Thursday, June 6, 2013

Put some stuff on it! (or, Pizza: history in every bite)


Pizzas Pictured (from front to back): Za'atar and shanklish; Margherita; boursin cheese with smoked trout and smoked salmon; pesto and portobello mushroom (click the image for a larger view).


One of the aspects of food that I have always found interesting—besides cooking and eating it—is its history. And to study food history is in a certain way studying civilization itself. Even common everyday foods have a history…someone had to be the first to make it. Case in point: Pizza, which of course is nothing more than bread with stuff on it.

While pizza is so common in America it may as well be an American product, but of course it is not (and of course I am writing this from purely an American view). Nor—some may be dismayed to learn—are its origins Italian, at least not exclusively. Pizza, or simple versions of it, most likely began east of Italy; Greece maybe, or possibly Egypt or the Levant. Some speculate that the ancient Phoenicians first developed a seasoned flatbread that was pizza’s precursor and brought it on their nautical travels. The etymological origins of pizza are said to come from the Greek word pita (or pitta), which means pie or a sort of flat cake. The Eastern Mediterranean is the area where bread, and specifically flatbread, first came into existence. In many Middle Eastern countries today, where bread is still baked flat, it is not only a foodstuff, it is also a utensil. It was surely only a matter of time before food was baked onto the bread.

What I find truly interesting is that while more toppings were added as pizza evolved, there were originally no tomatoes to be had; they didn’t arrive in Italy (from the “New World”) until the 16th century and weren't considered edible until the early 1700's. One of the first recorded pizzas to resemble those that we know today is the still-famous Pizza Margherita. It was first baked (or at least first served) on June 11, 1889 by a cook named Raffaele Esposito. He was catering an event for Queen Margherita di Savoia and paid homage to the colors of Italy's flag: red (tomato), white (mozzarella) and green (basil). I can’t help but wonder what the cook’s outcome would have been should the Queen not have liked the new fangled food.

Pizza as a recipe is exceedingly easy to prepare. Most people are afraid of homemade dough but it is really very simple and will get easier the more you make it. There are plenty of pre-made and often frozen doughs available, but with the aid of an electric mixer you can make good quality dough in the time it takes to thaw one out. A couple key things to remember are to preheat your oven and don’t overload the pizza with too many or soggy ingredients otherwise the pizza itself will be soggy. And remember, also, that the next time you bite into a slice of steaming hot pizza, whether you made it or purchased it, what you have in your hand is not only food…it’s a veritable (and edible) slice of history.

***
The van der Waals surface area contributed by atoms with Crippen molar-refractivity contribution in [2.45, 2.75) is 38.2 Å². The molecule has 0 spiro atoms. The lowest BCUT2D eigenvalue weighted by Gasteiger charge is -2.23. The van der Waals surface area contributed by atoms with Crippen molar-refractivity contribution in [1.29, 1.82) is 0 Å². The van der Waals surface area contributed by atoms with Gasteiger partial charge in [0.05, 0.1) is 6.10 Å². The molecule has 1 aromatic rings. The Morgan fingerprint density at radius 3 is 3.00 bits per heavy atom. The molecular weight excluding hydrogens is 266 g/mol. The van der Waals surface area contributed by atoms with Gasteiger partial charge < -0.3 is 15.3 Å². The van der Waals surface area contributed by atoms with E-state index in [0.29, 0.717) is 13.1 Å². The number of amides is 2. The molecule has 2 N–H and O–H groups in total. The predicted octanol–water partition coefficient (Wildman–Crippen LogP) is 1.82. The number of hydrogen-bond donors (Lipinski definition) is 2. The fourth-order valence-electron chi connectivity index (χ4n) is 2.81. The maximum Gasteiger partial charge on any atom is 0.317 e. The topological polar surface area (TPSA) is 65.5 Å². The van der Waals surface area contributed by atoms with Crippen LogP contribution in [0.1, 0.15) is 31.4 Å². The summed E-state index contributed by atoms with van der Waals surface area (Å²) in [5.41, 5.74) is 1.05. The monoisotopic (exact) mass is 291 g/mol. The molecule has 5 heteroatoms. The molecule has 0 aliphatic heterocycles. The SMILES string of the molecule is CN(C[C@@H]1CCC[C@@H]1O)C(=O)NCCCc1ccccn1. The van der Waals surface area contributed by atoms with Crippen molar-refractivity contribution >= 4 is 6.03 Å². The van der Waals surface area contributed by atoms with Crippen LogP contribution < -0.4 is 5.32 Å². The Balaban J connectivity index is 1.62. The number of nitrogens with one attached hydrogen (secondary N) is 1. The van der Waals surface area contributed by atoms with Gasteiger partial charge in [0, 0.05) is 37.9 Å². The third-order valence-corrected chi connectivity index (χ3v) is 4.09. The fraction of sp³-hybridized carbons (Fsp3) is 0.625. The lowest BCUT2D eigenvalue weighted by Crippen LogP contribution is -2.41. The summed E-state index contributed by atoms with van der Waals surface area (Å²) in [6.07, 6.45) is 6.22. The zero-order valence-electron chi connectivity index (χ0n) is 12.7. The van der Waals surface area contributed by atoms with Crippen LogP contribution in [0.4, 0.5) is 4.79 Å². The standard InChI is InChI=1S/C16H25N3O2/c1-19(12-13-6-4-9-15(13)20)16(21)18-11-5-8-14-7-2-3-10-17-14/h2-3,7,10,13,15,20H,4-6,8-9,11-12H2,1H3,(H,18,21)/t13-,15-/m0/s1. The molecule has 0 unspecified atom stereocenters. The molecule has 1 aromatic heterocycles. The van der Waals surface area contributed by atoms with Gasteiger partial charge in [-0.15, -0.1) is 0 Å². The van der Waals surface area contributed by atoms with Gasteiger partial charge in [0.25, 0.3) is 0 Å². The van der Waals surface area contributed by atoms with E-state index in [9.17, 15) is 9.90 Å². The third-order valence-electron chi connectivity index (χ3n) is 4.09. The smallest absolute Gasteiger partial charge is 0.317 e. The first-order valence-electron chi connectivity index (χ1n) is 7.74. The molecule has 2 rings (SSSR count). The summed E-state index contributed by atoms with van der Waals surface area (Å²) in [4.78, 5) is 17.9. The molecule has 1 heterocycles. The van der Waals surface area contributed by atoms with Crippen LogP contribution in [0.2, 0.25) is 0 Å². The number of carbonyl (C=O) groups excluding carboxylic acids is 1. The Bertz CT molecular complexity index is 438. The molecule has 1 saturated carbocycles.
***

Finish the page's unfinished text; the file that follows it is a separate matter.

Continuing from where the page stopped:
Basic Pizza Dough
Yield: 4 (12 inch) pizza crusts
2 1/3 cups water
2 packages yeast
6 cups bread flour, divided
3 tablespoon olive oil
2 teaspoon salt

Combine the water, yeast, and 2 cups of flour in the bowl of an upright mixer; stir, cover, and allow to ferment 30 minutes. Add the remaining 4 cups flour along with the olive oil and yeast. Fit the mixer with a dough hook and begin mixing on low speed. Once it forms a ball turn the speed to medium and knead about 8 minutes. Transfer the dough to a lightly oiled bowl and cover with plastic wrap; allow the dough to ferment and rise for 1 hour, or until it doubles in size. At this point it may be rolled out for pizza, used to make bread, or refrigerated for a few days; it can also frozen for up to 6 months.

Pizza Margherita
Yield: 2 (12 inch) pizzas
1/2 recipe pizza dough
2 tablespoon cornmeal
2 teaspoon minced garlic
2 large ripe tomatoes, diced (about 2 cups)
8 large leaves fresh basil, very coarsely chopped
8 ounces grated mozzarella cheese
1/4 teaspoon salt
2 teaspoon olive oil

Preheat an oven to 475 F. Lightly oil 2 (12 inch) pizza pans (or square baking pans). Divide the dough and roll out and transfer it to the pans. Distribute the ingredients across the dough with the cheese being last. Bake the pizzas for 15 – 20 minutes, or until the bottoms are crisp and the cheese is golden. Allow to cool for 5 minutes before slicing.

Spinach-Feta Pizza with Honey-Brown Rice Crust
Makes 2 Pizzas
1/4 cup olive oil
1 small onion, sliced
2 cloves garlic, minced
4 cups fresh spinach, washed
2 teaspoons kosher salt
4 ounces feta, crumbled
4 ounces mozzarella, shredded

Preheat an oven to 450F. Heat the olive oil in a large skillet and add the onion and saut̩ for a minute or two. Then add the garlic and saut̩ another minute. Add the spinach and salt to the pan, turning and stirring it to coat it in oil. Cook the spinach just a minute or two, or until it wilts; transfer it to a plate to cool slightly while you roll out the dough. Lightly oil (2) 12 inch pizza pans (or square baking pans). Divide the dough and roll out and transfer it to the pans. Distribute the ingredients across the dough with the cheese being last. Bake the pizzas for 15 Р20 minutes, or until the bottoms are crisp and the cheese is golden. Allow to cool for 5 minutes before slicing.

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